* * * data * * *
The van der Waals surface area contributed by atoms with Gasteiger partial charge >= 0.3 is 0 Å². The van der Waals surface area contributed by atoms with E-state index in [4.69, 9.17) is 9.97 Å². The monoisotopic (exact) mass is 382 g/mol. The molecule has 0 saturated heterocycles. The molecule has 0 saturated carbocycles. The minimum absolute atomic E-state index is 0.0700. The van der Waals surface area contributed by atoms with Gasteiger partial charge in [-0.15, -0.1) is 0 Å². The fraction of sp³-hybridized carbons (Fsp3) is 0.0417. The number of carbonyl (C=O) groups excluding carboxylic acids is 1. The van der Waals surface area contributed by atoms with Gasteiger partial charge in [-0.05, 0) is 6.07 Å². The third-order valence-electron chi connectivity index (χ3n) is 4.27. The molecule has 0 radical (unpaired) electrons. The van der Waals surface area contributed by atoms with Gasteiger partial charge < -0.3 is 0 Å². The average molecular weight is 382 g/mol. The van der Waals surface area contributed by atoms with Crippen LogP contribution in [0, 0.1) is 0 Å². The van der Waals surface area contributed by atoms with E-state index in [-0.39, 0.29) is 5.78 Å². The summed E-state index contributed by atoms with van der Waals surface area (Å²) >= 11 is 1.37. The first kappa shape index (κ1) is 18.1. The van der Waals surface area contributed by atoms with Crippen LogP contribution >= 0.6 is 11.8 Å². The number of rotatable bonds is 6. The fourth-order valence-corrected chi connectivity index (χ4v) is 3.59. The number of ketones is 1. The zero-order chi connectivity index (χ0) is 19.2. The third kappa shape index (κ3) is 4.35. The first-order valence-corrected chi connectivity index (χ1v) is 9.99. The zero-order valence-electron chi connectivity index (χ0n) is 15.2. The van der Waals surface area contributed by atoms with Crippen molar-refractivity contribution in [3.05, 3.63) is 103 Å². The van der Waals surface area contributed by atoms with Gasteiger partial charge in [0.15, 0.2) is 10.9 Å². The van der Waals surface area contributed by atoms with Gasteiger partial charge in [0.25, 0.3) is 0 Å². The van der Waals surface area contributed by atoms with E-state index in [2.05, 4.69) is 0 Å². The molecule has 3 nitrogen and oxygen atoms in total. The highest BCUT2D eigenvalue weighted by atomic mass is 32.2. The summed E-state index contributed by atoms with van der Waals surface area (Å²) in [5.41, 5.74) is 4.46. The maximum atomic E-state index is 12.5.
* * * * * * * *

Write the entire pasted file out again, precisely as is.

The van der Waals surface area contributed by atoms with Gasteiger partial charge >= 0.3 is 0 Å². The van der Waals surface area contributed by atoms with E-state index in [4.69, 9.17) is 9.97 Å². The monoisotopic (exact) mass is 382 g/mol. The molecule has 0 saturated heterocycles. The molecule has 0 saturated carbocycles. The minimum absolute atomic E-state index is 0.0700. The van der Waals surface area contributed by atoms with Gasteiger partial charge in [-0.15, -0.1) is 0 Å². The fraction of sp³-hybridized carbons (Fsp3) is 0.0417. The number of carbonyl (C=O) groups excluding carboxylic acids is 1. The van der Waals surface area contributed by atoms with Gasteiger partial charge in [-0.05, 0) is 6.07 Å². The third-order valence-electron chi connectivity index (χ3n) is 4.27. The molecule has 0 radical (unpaired) electrons. The van der Waals surface area contributed by atoms with Gasteiger partial charge < -0.3 is 0 Å². The average molecular weight is 382 g/mol. The van der Waals surface area contributed by atoms with Crippen LogP contribution in [0, 0.1) is 0 Å². The van der Waals surface area contributed by atoms with E-state index in [-0.39, 0.29) is 5.78 Å². The summed E-state index contributed by atoms with van der Waals surface area (Å²) >= 11 is 1.37. The first kappa shape index (κ1) is 18.1. The van der Waals surface area contributed by atoms with Crippen LogP contribution >= 0.6 is 11.8 Å². The number of rotatable bonds is 6. The fourth-order valence-corrected chi connectivity index (χ4v) is 3.59. The number of ketones is 1. The zero-order chi connectivity index (χ0) is 19.2. The third kappa shape index (κ3) is 4.35. The first-order valence-corrected chi connectivity index (χ1v) is 9.99. The zero-order valence-electron chi connectivity index (χ0n) is 15.2. The van der Waals surface area contributed by atoms with Crippen molar-refractivity contribution in [3.05, 3.63) is 103 Å². The van der Waals surface area contributed by atoms with Gasteiger partial charge in [0.15, 0.2) is 10.9 Å². The van der Waals surface area contributed by atoms with Gasteiger partial charge in [0.25, 0.3) is 0 Å². The van der Waals surface area contributed by atoms with E-state index in [2.05, 4.69) is 0 Å². The molecule has 3 nitrogen and oxygen atoms in total. The highest BCUT2D eigenvalue weighted by atomic mass is 32.2. The summed E-state index contributed by atoms with van der Waals surface area (Å²) in [5.41, 5.74) is 4.46. The maximum atomic E-state index is 12.5.